30 The Pew Global Attitudes Project survey, released on June 27, 2007, indicates that 83%
of Turks have unfavorable views of the United States, while only 9% hold favorable views.
See [http://pewglobal.org/reports/display.php?ReportID=256]. The German Marshall Fund
found that 74% of Turks view U.S. leadership in the world as undesirable, and that their
“warmth” toward the United States has declined from already low levels in the past year.
31 U.S. State Department, Daily Press Briefing, April 30, 2007, [http://www.state.gov/r/pa
32 Christopher Torchia, “U.S., EU Warn Turkish Military to Avoid Politics,” Chicago
Tribune, May 3, 2007.
Turkish armed forces, “we don’t want the military or anyone else interfering in the
constitutional process or doing anything in an extra-constitutional way.”33
Given the low standing of the United States in Turkish public opinion, U.S.
support for any side may be viewed as counterproductive and none of the contending
parties sought it. The State Department congratulated Prime Minister Erdogan and
the AKP on their victory in the elections, which it said demonstrated the heath of
Turkish democracy, and President Bush promptly called President Gul to
congratulate him on his victory and to affirm the U.S. commitment to a strong
Aside from the domestic political crisis in Turkey, U.S. policy makers were
concerned about possible spillover of the campaign into Turkey’s policy toward Iraq.
Turkish civilian and military officials have repeatedly expressed disappointment in
the failure of U.S. and Iraqi forces to act against the PKK. In the absence of action,
the Turks claim a right to act with or without U.S. approval. Some parties ratcheted
up their rhetoric partly for political gain, but also because the PKK continued to
attack and to inflict casualties almost daily.34 In response, the Turkish military has
launched short-lived, “hot pursuit” incursions and artillery shells into northern Iraq
and larger scale operations in the largely Kurdish southeast Turkey. During the
election period, there were (unverified) reports that Turkish troops were massed
along the border. U.S. officials responded to Turkish saber-rattling with calls for
restraint and voiced concern about the destabilizing effects of Turkish military action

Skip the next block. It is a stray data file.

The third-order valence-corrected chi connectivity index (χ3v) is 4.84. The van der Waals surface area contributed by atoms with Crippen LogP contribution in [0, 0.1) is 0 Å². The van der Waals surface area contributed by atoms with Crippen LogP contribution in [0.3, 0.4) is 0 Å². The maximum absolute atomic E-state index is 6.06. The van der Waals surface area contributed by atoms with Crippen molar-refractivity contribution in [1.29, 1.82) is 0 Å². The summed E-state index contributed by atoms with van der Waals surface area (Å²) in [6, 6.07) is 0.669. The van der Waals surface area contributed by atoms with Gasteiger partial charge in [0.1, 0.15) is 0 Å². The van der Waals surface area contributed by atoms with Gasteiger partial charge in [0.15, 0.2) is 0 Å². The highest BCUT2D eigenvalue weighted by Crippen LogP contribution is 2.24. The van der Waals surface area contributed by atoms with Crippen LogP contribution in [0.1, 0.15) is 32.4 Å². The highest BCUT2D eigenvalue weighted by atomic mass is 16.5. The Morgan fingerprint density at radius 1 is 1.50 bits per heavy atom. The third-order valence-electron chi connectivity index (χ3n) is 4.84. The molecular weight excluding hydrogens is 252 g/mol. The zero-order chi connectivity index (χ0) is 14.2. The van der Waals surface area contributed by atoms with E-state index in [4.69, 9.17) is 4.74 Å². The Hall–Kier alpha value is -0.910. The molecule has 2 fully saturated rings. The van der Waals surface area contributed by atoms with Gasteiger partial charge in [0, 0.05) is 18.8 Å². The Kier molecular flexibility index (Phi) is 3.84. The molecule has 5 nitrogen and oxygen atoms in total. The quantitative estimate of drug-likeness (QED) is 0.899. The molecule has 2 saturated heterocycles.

on the situation in Iraq. On June 3, Secretary of Defense Robert Gates issued a stern
warning against such action.
The Turkish parliament must approve a major military offensive against a
foreign country, and on July 9, Prime Minister Erdogan admitted, “The possibility
of getting parliamentary approval for an operation is not on our agenda right now.”35
An incursion is not his preferred course of action. However, if yet another major
terrorist attack occurs, like the bombing at a crowded Ankara shopping center on
May 22 which killed 7 and injured about 100, Turkish authorities may not continue
to be restrained even if action has unpleasant consequences for bilateral relations
with the United States.
During the presidential election process, U.S. State Department spokesman Sean
McCormack asserted, “We have full confidence that the Turkish system will come
to terms with whatever differences are within that system to produce a result that is
democratic, that is consistent with Turkey’s history, and consistent with Turkey’s
33 Quote in “White House Says Turkish Democracy Continues to Function,” Turkish Daily
News, May 9, 2007.
34 According to the U.S. State Department, Country Report on Terrorism, the PKK was
responsible for 600 deaths in Turkey in 2006. For Report, see
[ h t t p : / / www.s t a t e . go v/ s / c t / r l s / c r t / ] .
35 “Cross-border Operation Delayed Until After Elections,” Zaman, July 11, 2007.
laws and constitution.” He added, “What you are seeing is a debate ... about